Rishi Sunak recently became the latest cabinet minister to visit Scotland, as the Conservatives continue their urgent efforts to stem support for the SNP ahead of next year’s Scottish parliamentary elections. It is a battle not only to prevent an SNP majority but the mandate for another independence referendum that such a result would provide.
The case for the Chancellor’s visit was obvious. He is a rare asset for the Conservative and unionist cause north of the border as the most popular current politician in the UK, and one of the few members of the British government with positive approval ratings in Scotland.
Sunak is enjoying a (somewhat creepy) love-in across the UK: “Cheers Rishi!” declare the Instagram posts from people enjoying discounted meals under the Eat Out to Help Out scheme, while the BBC has styled the Chancellor as Superman (in a video subsequently deleted), and the Times (seemingly inadvertently) has depicted him with a halo above his head in a recent profile. (The less said about the coverage describing him as “dishy Rishi” the better.) Though Nicola Sturgeon enjoys strong approval ratings and the Boris Johnson/Dominic Cummings brand remains toxic for many Scots, it is unquestionably wise to exploit Suank’s appeal.
But more important than the Chancellor’s personal popularity is what he represents as the living embodiment of what the government believes is its best argument against Scottish independence.
Week after week at PMQs, Boris Johnson has underlined the extent of UK government support for Scotland throughout this crisis, always with new numbers to highlight the number of people on the furlough scheme in a particular SNP MP’s constituency, the amount of money spent propping up Scottish businesses, or the number of firms that have benefited.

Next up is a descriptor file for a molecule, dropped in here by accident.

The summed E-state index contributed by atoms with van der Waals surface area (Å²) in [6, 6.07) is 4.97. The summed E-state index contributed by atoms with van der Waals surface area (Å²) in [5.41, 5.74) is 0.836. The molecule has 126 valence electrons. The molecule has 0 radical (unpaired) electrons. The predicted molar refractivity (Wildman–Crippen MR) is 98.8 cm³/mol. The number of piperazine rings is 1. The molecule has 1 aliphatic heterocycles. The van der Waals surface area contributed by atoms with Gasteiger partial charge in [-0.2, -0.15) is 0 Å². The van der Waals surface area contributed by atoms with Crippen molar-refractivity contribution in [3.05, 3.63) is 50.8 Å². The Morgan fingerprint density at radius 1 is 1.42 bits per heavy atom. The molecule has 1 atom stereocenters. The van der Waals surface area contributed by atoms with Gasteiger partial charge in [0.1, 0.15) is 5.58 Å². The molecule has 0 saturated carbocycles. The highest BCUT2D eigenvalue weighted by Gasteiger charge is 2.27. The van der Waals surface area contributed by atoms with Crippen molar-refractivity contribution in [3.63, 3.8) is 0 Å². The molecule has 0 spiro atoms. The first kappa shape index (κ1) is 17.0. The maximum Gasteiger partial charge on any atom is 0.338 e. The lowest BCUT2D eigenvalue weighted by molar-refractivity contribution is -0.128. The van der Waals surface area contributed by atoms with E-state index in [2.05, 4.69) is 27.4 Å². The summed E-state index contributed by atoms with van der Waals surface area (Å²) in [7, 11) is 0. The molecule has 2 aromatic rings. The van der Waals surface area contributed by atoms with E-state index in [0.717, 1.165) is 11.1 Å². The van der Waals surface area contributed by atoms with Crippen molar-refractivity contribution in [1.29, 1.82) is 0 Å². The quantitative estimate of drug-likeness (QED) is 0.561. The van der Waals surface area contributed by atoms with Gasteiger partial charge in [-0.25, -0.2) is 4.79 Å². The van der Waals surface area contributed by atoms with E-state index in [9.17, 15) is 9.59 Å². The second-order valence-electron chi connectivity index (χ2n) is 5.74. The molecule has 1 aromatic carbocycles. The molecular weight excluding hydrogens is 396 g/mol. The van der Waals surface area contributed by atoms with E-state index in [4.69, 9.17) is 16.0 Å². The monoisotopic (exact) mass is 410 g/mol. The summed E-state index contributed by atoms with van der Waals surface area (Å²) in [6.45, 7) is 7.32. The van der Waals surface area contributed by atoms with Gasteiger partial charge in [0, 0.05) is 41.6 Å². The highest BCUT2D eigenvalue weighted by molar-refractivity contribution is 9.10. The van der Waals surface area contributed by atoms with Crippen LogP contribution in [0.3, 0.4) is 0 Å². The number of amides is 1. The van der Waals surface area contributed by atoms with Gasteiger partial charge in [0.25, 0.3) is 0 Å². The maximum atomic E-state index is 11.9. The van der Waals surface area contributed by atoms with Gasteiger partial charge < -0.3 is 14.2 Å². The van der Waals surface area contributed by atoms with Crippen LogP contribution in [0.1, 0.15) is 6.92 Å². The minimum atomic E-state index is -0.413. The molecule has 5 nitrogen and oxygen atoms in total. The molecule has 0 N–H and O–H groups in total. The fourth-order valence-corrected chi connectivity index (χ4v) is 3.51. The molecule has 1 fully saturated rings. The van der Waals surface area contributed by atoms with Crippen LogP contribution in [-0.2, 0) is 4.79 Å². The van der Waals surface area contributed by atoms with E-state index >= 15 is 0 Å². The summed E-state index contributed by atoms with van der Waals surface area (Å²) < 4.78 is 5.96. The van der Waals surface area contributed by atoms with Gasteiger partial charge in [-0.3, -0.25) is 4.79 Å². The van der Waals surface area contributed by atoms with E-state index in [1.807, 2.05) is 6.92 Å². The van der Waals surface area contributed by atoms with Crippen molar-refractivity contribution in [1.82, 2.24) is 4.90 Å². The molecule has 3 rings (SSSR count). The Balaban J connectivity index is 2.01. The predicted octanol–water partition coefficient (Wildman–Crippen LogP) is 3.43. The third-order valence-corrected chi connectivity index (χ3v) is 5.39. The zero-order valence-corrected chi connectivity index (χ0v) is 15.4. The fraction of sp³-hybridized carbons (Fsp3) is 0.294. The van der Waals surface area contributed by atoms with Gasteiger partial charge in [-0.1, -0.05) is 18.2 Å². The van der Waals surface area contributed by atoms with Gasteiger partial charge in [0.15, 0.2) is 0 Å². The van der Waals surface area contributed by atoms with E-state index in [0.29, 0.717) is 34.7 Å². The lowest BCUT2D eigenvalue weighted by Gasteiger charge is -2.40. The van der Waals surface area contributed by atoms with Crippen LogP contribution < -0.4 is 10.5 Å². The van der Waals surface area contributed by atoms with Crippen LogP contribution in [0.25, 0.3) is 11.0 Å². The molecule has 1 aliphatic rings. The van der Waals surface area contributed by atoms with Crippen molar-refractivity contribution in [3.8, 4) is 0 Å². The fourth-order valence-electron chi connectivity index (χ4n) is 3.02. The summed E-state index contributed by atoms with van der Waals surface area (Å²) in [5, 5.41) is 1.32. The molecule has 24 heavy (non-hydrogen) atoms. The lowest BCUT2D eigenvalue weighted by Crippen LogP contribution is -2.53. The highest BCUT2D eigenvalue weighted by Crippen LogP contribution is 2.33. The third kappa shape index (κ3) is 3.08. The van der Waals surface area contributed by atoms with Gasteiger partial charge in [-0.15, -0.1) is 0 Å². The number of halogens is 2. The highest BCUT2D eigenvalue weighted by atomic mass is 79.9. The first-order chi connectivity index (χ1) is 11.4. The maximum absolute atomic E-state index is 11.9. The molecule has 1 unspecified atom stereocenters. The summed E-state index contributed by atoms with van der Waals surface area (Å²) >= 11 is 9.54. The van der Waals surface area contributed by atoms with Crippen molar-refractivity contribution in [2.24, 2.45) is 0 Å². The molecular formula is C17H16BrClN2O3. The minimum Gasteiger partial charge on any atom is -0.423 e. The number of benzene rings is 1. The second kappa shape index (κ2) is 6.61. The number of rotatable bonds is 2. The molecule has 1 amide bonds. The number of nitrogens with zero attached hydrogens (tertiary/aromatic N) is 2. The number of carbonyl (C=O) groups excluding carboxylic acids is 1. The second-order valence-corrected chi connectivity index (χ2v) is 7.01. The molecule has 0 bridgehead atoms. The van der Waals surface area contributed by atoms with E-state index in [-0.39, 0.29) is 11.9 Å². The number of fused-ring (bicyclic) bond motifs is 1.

Sunak’s trip was designed to hammer home this fact to voters in Scotland. In his morning broadcast round on 7 August he emphasised the numbers: £2.3bn has been given to more than 65,000 firms in Scotland since the pandemic began. By later visiting various Scottish businesses Sunak sought to demonstrate the human impact that his support scheme has had and, by extension, the economic case for the Union in times of crisis.
It is an argument that is visibly wearying for Sturgeon. She has argued that the extent of UK government support for Scotland is simply a function of where power lies: were her country independent, the Scottish government would have intervened.
Is she right? Until there is detailed modelling of a hypothetical scenario in which an independent Scotland introduced a job retention scheme, we have no way of knowing. But it doesn’t really matter: the government’s line of attack taps into a lingering fear among Scottish voters that independence would harm, rather than help, the country’s economy. It is a rerun of the 2014 debate: while the pro-Union side is still struggling to find an emotional argument to match the one made for independence, it is shoring up the economic case.
It’s an argument that narrowly prevailed last time, but the Brexit referendum demonstrated that economic factors are not always decisive. This, however, shouldn’t be the only cause for concern for the Conservatives. Their case rests on the success of the government’s economic response to the crisis to date. It is simple for now: the Sunak love-in continues, and there are impressive numbers to show the extent of government support for Scottish businesses. But as the furlough scheme is wound down, and ends entirely in October, the picture could change dramatically.
If the government is keen to claim credit for economic successes, it is, implicitly, taking responsibility for any future failures. Should the Scottish people begin to suffer mass unemployment and economic devastation once the furlough scheme ends, the Conservatives have positioned themselves to take the blame. An argument for the economic strength of the Union will, for the SNP, have become yet another against Conservative rule from Westminster.